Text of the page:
Deep Imprints

Your Workplace is your Ministry

Response to Resignation of Eve

If you read the book The Resignation of Eve, you will be changed.

I read it, and am troubled on many levels.

First, personally. About 8 years ago, I found myself surrounded by women who were about 10 years older than me. The one thing many of these woman had in common, besides a call to ministry, was a deep anger at the system. They felt isolated and disrespected. Why? Because there was (and remains) no clear career path for women in ministry. I vowed to never be one of these women – to trust God and be what He had called me to be.

Then I lost my advocate.

Which brings me to this book. I think I identified with every woman in this book. The ones who firmly believed in male hierarchy? I spent years trying to make my husband act out my giftings so that I could have permission to lead. Perhaps the most healthy thing that ever happened to my marriage was when a man stepped up to be my advocate, giving me the ability to lead in the areas God gifted me in. He gave me a place at the table. He corrected me a lot, but he also lifted the lid for me so that I could grow as a leader. (For those of you who don’t know the phrase, John Maxwell talks about lid lifters – those that come alongside leaders and find out what is keeping them down and remove it – it can be internal to the person or external to the situation.)

Then there are those women who have walked away from the church. Ouch! It is so painful to be on the outside looking in. I find I have a lot in common with those ladies I never wanted to be like. It is easy to feel sidelined and choose to disengage, or better yet, hold anger to explain why I am in this painful place. Worse is that every path leads someplace, and when your path leads away from church, eventually it leads away from the One at the head of the church.

Last, there are those women who are doing ministry as they go. This is the root of the person I have been all along.

However, reading this book, I have some growing concerns corporately.

1. I see a dichotomy in Jim’s speech, as in some places he calls for women to be welcomed into church leadership, in some places he speaks against mega churches, and in still others he talks about women’s senior pastor opportunities being limited to country churches. I picked up on this because I was once told that a woman will never lead a congregation of larger than 70 people. Soon thereafter, the same person opened doors for me to lead hundreds in a larger congregation. Since my gifting is a corporate one, I see things in large numbers. I believe in the economy of large churches – where you have a large group of people who are focused and led well, you have the time, energy and fiscal resources to make a real difference.

2. This brings me to my biggest concern. The examples in this book were terrific. The women who are ministering aren’t leading huge things, they are making a difference in small spaces. I think this shows the root of what I have balked against – if women don’t have lid lifters, they will lead, but they will leave the church to do so.

What happens when women find ways to minister outside the church?

a. They show up on Sunday, but don’t engage beyond what is required.

b. They make a real difference in the world, but since they aren’t engaged in church, they continue to invite people to community – just not the church. So, we end up with small communities holding each other together and helping one another survive and stay focused on God.

c. The church loses its corporate economy or ability to make a systemic difference.

Can you hear me yet? LOL - This picture has no real significance. I just thought it was funny.

d. When we decentralize, we end up with more of a personal view. Leaders replicate themselves. When they aren’t given an opportunity to lead corporately, they begin to lead personally. Individual efforts take more work, and therefore a whole life focus, which means that we have to make money along the way. When we replicate, our view of God is much more personal and therefore lacking the corporate dimension. Service becomes a way to make money. (Whereas pastors, who get paid, can organize efforts corporately so that the passions of people work together as a whole, creating a lot of results with volunteer efforts.)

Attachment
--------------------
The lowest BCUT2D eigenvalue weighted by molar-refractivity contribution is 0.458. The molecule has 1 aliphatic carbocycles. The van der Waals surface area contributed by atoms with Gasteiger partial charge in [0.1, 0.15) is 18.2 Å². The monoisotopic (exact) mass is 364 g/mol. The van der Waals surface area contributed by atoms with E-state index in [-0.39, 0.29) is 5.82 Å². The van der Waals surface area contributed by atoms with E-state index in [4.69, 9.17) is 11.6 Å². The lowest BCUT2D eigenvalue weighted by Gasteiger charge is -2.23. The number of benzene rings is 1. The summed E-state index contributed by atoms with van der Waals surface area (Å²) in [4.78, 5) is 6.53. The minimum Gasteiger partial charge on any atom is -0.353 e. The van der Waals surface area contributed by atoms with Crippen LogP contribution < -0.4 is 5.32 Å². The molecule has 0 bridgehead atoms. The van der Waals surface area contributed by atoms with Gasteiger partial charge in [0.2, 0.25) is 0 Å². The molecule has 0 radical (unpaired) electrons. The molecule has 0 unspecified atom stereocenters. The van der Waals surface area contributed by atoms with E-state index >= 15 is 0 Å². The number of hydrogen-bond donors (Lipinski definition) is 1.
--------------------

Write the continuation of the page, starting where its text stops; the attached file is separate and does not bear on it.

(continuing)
Now that I’ve said a hunk of negative, I have to also speak for other possibilities. If God is changing the way things are, and decentralizing the church, then our whole perception of relationship will change. We know that we have seen the end of the industrial age and the modern era. This new time is the information age, and the post-modern era. A part of me wonders if the women who are taking their leadership outside the church are on the front wave of this new way of life.

Women started leaving the church to create their own institutions a long time ago. Bible Study Fellowship started in 1959, right when women were realizing they had time and energy. Before that, it was women’s suffrage. Is this a trend to individual bible study and personal growth, or is it the destruction of the church? One of the things that rose up during the dark ages was the pious individual – the person dedicated to knowing God and therefore shining His light in terrible darkness.

Recent changes in worship have also included the rise of house churches. Many years ago I read about a house church in Seattle whose focus was to make a difference in their neighborhood. Church? yes. Effective? yes. Reaching people? probably. Orchestrating change by being Jesus’ representation on earth? yes. More than 30 people? no.

So I wonder where I fit in all this. I still have a corporate view. Does that mean I am a dinosaur, or that I see things the way God wants them to be? I wonder what would happen if someone were able to help all these women who are reaching out to their own sphere connect and see themselves as part of a larger picture.


  1. I have really enjoyed your review. Thank you for taking time to consider many aspects form your experience. BTW, I am one of the “resigned from” gals… and I am on the cusp of re-signing.

    Your comments made me think, and that is usally good! Even though a part of my story is in the book, in reality I’m still processing the events of my life and the twists in the journey that have transpired over the past few years. In fact, I am very thankful to Father for the twists, the potholes, the roots across the path, and the assurance that He is, indeed, leading the way!